The target consumer group must be a selected segment of the deskdivers who want to show off how outdoorsy they are with a watch that is actually pretty crap outdoors…

    • JimBob

      I have an older pre-solar mode (c. 2003), and I need to replace the batteries every time I haul it out for a trip. 3 batteries in there too. I doubt it is still waterproof. I recently bought a newer version with solar charging, but have not used it yet.
      The UI on these older triple sensor watches is just awful. Some kind of phone-linked UI for configuration would be a godsend.

      • SuperStrapper

        I’ll be the first to agree that Casio’s UI/UX is questionable, but I have to give them credit that they have always stuck with it. Pathfinders and Gshocks that are released now operate in th same general manner that vintage ones do. So once you get it on one watch, you’ve got a base understanding for all others, and then you’re down to the nuances of each particular module.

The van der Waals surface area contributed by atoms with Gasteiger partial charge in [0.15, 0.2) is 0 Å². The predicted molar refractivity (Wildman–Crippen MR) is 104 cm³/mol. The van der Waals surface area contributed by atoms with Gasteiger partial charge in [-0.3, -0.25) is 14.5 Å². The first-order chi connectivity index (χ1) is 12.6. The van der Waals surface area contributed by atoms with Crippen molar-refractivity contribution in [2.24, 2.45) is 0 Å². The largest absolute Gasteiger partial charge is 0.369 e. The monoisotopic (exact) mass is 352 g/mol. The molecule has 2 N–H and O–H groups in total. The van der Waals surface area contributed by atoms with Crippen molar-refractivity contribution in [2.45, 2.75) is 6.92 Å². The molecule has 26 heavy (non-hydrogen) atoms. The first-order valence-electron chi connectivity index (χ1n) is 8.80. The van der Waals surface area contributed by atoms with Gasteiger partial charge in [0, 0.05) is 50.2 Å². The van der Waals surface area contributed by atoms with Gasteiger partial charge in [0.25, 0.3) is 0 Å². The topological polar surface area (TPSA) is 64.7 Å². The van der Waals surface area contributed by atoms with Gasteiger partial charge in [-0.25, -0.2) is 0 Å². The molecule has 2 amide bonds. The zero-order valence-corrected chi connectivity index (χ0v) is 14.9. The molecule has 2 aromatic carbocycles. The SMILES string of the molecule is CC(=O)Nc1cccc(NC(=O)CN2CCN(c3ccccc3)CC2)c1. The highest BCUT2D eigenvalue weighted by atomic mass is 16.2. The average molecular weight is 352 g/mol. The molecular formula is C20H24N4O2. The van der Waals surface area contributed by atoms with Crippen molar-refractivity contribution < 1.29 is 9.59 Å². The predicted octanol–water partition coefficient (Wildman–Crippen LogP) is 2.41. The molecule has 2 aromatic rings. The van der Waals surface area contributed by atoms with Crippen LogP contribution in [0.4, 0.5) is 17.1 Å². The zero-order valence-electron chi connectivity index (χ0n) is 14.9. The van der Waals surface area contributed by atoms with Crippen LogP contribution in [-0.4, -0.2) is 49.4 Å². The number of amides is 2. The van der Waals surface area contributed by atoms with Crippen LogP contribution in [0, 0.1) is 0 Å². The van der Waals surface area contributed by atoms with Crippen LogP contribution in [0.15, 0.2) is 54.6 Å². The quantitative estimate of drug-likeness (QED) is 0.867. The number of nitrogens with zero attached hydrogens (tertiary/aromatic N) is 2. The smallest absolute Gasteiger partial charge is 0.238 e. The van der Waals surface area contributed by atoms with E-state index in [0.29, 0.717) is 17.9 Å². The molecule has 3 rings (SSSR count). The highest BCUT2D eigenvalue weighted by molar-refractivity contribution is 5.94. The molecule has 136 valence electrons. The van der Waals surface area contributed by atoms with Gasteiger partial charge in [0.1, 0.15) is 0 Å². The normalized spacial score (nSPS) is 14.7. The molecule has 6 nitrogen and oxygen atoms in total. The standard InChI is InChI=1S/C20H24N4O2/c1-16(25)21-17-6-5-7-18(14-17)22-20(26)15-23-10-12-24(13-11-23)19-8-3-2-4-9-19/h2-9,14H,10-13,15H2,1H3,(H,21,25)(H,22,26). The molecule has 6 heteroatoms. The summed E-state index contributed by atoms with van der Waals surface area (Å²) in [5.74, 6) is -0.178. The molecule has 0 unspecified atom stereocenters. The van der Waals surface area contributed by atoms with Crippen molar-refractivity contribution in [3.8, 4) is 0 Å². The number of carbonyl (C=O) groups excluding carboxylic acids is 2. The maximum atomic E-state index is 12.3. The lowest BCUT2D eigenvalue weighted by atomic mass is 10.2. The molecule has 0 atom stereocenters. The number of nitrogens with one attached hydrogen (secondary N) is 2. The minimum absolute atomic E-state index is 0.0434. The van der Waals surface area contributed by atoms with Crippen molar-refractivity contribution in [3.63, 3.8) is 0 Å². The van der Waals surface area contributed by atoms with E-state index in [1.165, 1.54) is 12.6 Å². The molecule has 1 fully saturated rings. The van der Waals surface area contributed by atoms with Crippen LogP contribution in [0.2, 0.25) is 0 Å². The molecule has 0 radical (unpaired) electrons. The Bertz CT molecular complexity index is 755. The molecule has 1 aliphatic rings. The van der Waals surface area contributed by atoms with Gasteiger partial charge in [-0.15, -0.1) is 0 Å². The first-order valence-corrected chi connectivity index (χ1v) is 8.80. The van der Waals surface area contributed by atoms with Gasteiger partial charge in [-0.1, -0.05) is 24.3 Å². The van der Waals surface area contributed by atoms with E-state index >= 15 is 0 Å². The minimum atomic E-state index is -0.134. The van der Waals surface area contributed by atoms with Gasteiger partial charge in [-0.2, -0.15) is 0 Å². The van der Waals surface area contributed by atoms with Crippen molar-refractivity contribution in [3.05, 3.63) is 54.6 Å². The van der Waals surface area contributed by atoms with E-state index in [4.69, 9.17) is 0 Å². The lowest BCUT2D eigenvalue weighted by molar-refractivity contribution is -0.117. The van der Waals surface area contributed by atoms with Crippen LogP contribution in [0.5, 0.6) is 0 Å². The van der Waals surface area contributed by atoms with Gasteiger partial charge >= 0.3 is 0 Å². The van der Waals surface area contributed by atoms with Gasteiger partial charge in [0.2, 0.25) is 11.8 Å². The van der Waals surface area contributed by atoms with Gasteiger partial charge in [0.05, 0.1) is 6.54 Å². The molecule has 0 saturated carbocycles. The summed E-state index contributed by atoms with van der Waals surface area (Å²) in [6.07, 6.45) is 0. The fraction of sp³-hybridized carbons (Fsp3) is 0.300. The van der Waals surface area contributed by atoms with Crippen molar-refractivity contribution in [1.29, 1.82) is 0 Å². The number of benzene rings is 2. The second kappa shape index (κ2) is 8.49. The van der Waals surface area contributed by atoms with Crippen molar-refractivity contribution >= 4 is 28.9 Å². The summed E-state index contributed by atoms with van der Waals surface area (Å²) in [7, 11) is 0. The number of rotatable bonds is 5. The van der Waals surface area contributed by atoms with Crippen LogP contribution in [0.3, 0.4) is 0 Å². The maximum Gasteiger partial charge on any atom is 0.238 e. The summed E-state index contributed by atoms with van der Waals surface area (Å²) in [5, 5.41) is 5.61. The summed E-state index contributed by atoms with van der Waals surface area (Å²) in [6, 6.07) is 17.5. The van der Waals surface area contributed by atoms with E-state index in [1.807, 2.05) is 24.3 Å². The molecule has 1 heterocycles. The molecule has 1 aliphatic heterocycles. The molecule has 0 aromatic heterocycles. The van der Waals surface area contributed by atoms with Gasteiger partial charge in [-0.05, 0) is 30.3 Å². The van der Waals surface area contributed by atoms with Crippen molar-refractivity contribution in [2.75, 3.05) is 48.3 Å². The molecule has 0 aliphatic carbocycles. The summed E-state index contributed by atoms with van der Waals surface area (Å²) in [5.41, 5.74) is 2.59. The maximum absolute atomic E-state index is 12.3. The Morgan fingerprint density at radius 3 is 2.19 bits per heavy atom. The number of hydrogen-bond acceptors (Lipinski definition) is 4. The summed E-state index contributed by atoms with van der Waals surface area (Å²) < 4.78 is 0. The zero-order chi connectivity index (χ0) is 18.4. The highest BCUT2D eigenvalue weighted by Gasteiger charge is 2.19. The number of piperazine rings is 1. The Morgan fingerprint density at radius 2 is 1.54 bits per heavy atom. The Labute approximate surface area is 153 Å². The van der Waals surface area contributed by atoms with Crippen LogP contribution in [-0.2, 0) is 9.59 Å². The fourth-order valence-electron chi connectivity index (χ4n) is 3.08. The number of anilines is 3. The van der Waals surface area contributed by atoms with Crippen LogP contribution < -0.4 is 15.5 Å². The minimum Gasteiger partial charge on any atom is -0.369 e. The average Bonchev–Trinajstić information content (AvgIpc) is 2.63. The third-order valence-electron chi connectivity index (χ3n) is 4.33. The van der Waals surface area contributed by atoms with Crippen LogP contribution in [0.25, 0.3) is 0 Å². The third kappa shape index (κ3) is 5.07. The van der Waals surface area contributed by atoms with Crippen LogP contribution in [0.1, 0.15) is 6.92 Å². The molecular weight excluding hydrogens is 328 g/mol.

• JimBob

          I have to look up the compass calibration procedure every time, so UI consistency won’t help me there.

          • SuperStrapper

            If you have to look up the same instructions for the same piece of equipment continually, it’s not equipments fault.

          • Hacker4748

            Why not?

          • JimBob

            I manage to recalibrate all my other electronic compasses without resorting to the manual, so I blame Casio’s UI asshattery.

          • Victor Marks

            Sure it is. Had they designed in any way easier or more memorable, you wouldn’t have to look it up a second time. Had they done it properly, you wouldn’t need to look it up the first time.

          • SuperStrapper